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ReAwaken America Tour in Batavia includes calls for overturning election, New York AG to ‘repent’

Pro-Trump pastor Mark Burns at ReAwaken America Tour in Batavia
Tom Dinki
Pastor Mark Burns speaks at the ReAwaken America Tour event in Batavia Aug. 12, 2022.

About two hours into the ReAwaken America Tour’s stop in Batavia Friday morning, the crowd of a couple thousand under a large, white revival tent got loud.

They chanted, “now,” as in they want Donald Trump back as president — not in 2024 — but right now.

They did so at the urging of Mark Burns, once called “Trump’s top pastor” by Time Magazine. Burns, speaking from the stage, then got the crowd to chant for something else to happen right now.

“We need to hold Joe Biden for treason right now,” Burns exclaimed, causing the crowd to chant back “now.”

More than 3,500 people from Western New York and across the U.S. heard a mix of pastors, former Trump officials, Jan. 6 participants and vaccine skeptics make false claims about everything from the 2020 election to the COVID-19 pandemic during the far-right roadshow’s two-day stop at Batavia’s Cornerstone Church this past weekend.

Attendance was 3,578, said organizer Clay Clark in an email.

RELATED CONTENT: Read and listen to WBFO's preview of the ReAwaken America Tour.

Revival tent at ReAwaken America Tour
Tom Dinki
Attendees make their way and in and out of the revival tent at Cornerstone Church during the ReAwaken America Tour Aug. 12, 2022.

Buffalo native Josephine Quana traveled all the way from Florida to attend. She said she believes the pandemic was planned, the Jan. 6 insurrection at the U.S. Capitol Building was a setup and that immigrants are being allowed to cross the border to form an army. She was banned from Twitter for a week for posting about hydroxychloroquine, she said.

But Quana doesn’t consider herself a conspiracy theorist, and said ReAwaken America speakers and attendees have a right to voice their beliefs.

“We're not out for war, we're just out for our voice, just like every American has,” she said.

But some faith leaders say voicing those beliefs can be harmful. They spoke out a couple miles away at Batavia First Baptist Church, behind a mobile billboard asking ReAwaken America to “Stop twisting our faith to attack democracy.”

Connecticut Episcopal priest Nathan Empsall is executive director of Faithful America, a national Christian group with 13,000 signatures against ReAwaken America. He decried the tour’s Christian nationalist ideology, which he said includes using religion to justify seizing political power and overturning elections.

“When you raise the stakes as high as they come and demonize your opponents in God's name, you don't have to tell people to commit violence. They connect the dots,” Empsall said.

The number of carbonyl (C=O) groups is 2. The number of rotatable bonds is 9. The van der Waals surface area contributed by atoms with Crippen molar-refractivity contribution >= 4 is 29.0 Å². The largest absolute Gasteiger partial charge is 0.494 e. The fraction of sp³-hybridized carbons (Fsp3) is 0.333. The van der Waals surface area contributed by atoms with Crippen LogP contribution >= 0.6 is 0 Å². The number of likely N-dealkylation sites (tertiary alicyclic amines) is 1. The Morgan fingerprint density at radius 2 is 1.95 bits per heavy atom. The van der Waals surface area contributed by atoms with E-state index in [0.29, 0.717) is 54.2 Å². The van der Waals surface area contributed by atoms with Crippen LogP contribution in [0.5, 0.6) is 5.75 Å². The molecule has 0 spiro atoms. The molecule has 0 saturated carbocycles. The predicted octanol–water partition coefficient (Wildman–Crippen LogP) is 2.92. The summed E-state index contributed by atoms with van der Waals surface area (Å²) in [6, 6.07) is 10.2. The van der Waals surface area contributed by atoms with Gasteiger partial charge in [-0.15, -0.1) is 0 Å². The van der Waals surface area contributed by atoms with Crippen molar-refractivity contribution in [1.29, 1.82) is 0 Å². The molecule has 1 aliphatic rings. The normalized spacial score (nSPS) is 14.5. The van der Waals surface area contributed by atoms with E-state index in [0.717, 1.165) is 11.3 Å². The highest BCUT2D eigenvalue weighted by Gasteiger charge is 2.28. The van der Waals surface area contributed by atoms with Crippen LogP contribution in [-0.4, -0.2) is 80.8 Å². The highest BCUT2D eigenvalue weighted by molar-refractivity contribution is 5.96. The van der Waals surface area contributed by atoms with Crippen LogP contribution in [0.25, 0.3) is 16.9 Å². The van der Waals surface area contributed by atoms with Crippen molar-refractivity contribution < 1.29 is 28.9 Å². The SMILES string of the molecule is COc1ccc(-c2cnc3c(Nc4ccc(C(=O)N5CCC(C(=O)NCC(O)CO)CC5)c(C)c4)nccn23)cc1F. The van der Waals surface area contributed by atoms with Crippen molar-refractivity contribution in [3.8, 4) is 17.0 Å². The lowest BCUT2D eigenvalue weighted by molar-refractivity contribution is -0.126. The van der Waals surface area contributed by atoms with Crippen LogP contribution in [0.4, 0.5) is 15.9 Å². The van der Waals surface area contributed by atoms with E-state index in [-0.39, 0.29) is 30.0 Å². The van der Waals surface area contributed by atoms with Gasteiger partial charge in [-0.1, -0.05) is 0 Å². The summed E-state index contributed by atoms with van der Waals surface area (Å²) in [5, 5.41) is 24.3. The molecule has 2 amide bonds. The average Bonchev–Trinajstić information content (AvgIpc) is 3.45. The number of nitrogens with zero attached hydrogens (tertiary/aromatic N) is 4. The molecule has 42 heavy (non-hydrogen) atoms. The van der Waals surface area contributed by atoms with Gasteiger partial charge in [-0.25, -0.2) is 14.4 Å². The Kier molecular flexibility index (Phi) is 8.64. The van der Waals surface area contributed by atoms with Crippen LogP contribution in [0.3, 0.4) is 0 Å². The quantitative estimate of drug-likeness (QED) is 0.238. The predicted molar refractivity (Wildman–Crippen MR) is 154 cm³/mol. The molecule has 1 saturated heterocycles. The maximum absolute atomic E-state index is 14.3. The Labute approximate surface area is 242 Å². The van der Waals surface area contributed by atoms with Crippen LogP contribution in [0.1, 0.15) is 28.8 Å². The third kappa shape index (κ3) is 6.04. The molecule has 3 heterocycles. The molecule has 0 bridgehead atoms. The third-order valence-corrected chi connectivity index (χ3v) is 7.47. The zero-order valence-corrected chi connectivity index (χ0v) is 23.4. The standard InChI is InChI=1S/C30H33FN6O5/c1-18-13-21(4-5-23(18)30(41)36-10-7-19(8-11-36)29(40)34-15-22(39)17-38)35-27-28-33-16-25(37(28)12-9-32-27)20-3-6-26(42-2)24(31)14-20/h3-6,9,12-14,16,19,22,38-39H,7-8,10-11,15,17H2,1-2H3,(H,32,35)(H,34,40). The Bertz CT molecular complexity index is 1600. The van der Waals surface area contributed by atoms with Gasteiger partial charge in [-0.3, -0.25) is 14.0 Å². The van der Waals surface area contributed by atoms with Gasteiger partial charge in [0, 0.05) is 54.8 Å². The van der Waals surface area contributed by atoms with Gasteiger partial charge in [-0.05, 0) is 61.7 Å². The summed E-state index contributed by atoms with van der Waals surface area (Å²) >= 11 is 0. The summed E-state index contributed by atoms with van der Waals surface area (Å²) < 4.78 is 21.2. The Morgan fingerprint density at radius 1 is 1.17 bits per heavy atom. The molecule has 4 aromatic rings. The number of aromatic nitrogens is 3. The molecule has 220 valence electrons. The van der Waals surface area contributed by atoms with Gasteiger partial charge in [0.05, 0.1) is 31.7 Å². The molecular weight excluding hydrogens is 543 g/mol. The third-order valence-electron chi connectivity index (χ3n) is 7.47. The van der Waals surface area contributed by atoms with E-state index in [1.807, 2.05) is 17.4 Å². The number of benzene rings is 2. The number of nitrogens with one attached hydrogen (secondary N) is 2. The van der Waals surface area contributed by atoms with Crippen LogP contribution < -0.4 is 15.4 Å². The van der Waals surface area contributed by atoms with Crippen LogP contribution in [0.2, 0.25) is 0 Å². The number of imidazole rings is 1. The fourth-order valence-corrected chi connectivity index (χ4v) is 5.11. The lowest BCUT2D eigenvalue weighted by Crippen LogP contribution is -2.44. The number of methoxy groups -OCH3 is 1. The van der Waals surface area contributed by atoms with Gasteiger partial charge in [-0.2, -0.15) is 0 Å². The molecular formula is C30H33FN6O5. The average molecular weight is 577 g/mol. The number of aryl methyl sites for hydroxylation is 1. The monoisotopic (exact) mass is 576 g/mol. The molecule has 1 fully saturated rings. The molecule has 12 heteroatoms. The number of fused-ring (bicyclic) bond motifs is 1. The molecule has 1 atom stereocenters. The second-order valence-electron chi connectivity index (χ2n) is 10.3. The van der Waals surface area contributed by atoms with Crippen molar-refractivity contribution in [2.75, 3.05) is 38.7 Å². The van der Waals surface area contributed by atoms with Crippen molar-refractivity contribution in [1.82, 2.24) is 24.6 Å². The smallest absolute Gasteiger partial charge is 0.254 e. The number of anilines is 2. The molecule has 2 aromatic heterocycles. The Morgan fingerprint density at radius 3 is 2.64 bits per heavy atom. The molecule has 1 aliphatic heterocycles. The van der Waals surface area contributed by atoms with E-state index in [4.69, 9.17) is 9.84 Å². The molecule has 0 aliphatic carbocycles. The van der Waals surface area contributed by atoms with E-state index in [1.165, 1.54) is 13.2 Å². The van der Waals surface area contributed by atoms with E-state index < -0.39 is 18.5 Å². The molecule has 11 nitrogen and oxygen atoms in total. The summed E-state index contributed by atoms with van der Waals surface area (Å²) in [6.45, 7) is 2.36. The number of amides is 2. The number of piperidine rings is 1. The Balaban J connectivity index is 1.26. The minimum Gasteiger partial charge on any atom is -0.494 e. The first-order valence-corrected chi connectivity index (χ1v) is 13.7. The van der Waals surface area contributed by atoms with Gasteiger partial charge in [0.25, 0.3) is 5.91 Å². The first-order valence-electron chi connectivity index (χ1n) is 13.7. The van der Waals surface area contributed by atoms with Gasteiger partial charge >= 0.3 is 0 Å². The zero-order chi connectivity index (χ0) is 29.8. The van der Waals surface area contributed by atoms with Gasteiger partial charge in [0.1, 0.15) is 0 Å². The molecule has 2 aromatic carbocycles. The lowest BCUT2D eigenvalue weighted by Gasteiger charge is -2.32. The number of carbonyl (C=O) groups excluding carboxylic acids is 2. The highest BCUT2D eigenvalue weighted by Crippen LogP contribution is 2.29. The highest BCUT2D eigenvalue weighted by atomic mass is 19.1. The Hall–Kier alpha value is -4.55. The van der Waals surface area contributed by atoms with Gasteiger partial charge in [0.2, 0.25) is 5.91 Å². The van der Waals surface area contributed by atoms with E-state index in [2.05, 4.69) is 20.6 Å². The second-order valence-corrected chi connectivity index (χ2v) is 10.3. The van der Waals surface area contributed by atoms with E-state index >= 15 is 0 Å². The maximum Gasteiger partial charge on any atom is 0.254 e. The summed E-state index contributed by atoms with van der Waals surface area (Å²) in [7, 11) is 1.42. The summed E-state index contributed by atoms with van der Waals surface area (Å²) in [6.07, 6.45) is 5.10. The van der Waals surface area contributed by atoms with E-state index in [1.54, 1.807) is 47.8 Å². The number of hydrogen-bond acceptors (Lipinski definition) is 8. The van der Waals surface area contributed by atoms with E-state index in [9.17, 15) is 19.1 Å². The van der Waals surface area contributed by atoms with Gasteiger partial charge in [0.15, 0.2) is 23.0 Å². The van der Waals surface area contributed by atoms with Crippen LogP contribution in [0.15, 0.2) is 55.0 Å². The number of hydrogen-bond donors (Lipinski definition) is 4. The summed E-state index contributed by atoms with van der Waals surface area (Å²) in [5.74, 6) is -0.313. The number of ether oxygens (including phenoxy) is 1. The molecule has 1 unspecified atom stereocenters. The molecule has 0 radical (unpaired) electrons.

The Rev. Nathan Empsall
Tom Dinki
The Rev. Nathan Empsall, a Connecticut Episcopal priest and executive director of Faithful America, holds up the signatures his group has gathered in opposition to the ReAwaken America Tour.

Cornerstone Church Pastor Paul Doyle, who agreed to host the tour at the church’s 20-acre property after public backlash pushed it out of Rochester, said concerns about violence were unfounded.

Law enforcement and private security were on hand, as well as signs warning attendees that guns or knives were not allowed. ReAwaken America also erected a chain link fence around the church property.

“It’s peaceful,” Doyle said. “It was a beautiful day and a good lineup of speakers, and so it's been mostly about life with Jesus Christ and the influence that he's had on our nation and on people.”

New York State Attorney General Letitia James had written a letter to Doyle and ReAwaken America organizers, voicing concern the event could “spur racially motivated violence.”

During his speech, Burns led a prayer for James in which he called on her to repent to God.

“If she does not repent and turn back to You, show the world what happens to those that come against Your servants,” Burns said as attendees held out their arms in prayer. “For the Bible declares that vengeance is mine, sayeth the lord. The battle is not ours, but is His. So we love you, Letitia James.”

WBFO played a video of Burns’ prayer to Empsall, who called it a “pseudo endorsement of violence.”

“That wasn't a prayer. That was a political speech tinged with violence,” he said. “That Pastor Burns and the ReAwaken America Tour would say you have to repent for opposing violence proves that this is not Christian. It's certainly not patriotic. It's unholy.”

Tom Dinki joined WBFO in August 2019 to cover issues affecting older adults.
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